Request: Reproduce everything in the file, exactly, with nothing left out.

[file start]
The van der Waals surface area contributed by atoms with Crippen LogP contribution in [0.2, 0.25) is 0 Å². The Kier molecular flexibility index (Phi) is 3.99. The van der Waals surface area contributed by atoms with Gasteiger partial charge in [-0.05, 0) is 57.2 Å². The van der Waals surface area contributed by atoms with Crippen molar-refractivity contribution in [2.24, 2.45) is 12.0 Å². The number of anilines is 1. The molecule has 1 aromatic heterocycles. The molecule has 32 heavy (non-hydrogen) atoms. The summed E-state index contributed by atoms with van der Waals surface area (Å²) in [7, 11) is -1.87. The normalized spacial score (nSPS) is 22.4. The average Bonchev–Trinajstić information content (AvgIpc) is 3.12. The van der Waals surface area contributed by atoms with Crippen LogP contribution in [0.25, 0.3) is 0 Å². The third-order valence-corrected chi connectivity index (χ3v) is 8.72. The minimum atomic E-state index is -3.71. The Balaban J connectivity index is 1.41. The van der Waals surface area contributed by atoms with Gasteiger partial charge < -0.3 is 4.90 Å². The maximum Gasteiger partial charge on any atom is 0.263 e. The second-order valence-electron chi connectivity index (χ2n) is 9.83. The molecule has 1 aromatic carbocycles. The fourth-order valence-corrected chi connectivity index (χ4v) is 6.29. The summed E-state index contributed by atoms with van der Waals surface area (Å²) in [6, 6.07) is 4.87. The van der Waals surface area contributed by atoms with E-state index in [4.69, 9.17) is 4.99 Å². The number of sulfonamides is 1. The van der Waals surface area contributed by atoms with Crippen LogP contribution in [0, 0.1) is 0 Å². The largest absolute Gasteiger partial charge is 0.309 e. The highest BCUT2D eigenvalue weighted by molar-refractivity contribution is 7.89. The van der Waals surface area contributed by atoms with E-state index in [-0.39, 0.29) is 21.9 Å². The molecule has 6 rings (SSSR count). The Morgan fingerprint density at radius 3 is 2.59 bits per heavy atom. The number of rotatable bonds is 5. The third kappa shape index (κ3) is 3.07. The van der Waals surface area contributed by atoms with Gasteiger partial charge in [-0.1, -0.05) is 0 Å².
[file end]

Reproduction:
The van der Waals surface area contributed by atoms with Crippen LogP contribution in [0.2, 0.25) is 0 Å². The Kier molecular flexibility index (Phi) is 3.99. The van der Waals surface area contributed by atoms with Gasteiger partial charge in [-0.05, 0) is 57.2 Å². The van der Waals surface area contributed by atoms with Crippen molar-refractivity contribution in [2.24, 2.45) is 12.0 Å². The number of anilines is 1. The molecule has 1 aromatic heterocycles. The molecule has 32 heavy (non-hydrogen) atoms. The summed E-state index contributed by atoms with van der Waals surface area (Å²) in [7, 11) is -1.87. The normalized spacial score (nSPS) is 22.4. The average Bonchev–Trinajstić information content (AvgIpc) is 3.12. The van der Waals surface area contributed by atoms with Crippen LogP contribution in [0.25, 0.3) is 0 Å². The third-order valence-corrected chi connectivity index (χ3v) is 8.72. The minimum atomic E-state index is -3.71. The Balaban J connectivity index is 1.41. The van der Waals surface area contributed by atoms with Gasteiger partial charge < -0.3 is 4.90 Å². The maximum Gasteiger partial charge on any atom is 0.263 e. The second-order valence-electron chi connectivity index (χ2n) is 9.83. The molecule has 1 aromatic carbocycles. The fourth-order valence-corrected chi connectivity index (χ4v) is 6.29. The summed E-state index contributed by atoms with van der Waals surface area (Å²) in [6, 6.07) is 4.87. The van der Waals surface area contributed by atoms with E-state index in [4.69, 9.17) is 4.99 Å². The number of sulfonamides is 1. The van der Waals surface area contributed by atoms with Crippen LogP contribution in [0, 0.1) is 0 Å². The largest absolute Gasteiger partial charge is 0.309 e. The highest BCUT2D eigenvalue weighted by molar-refractivity contribution is 7.89. The van der Waals surface area contributed by atoms with E-state index in [-0.39, 0.29) is 21.9 Å². The molecule has 6 rings (SSSR count). The Morgan fingerprint density at radius 3 is 2.59 bits per heavy atom. The number of rotatable bonds is 5. The third kappa shape index (κ3) is 3.07. The van der Waals surface area contributed by atoms with Gasteiger partial charge in [-0.1, -0.05) is 0 Å².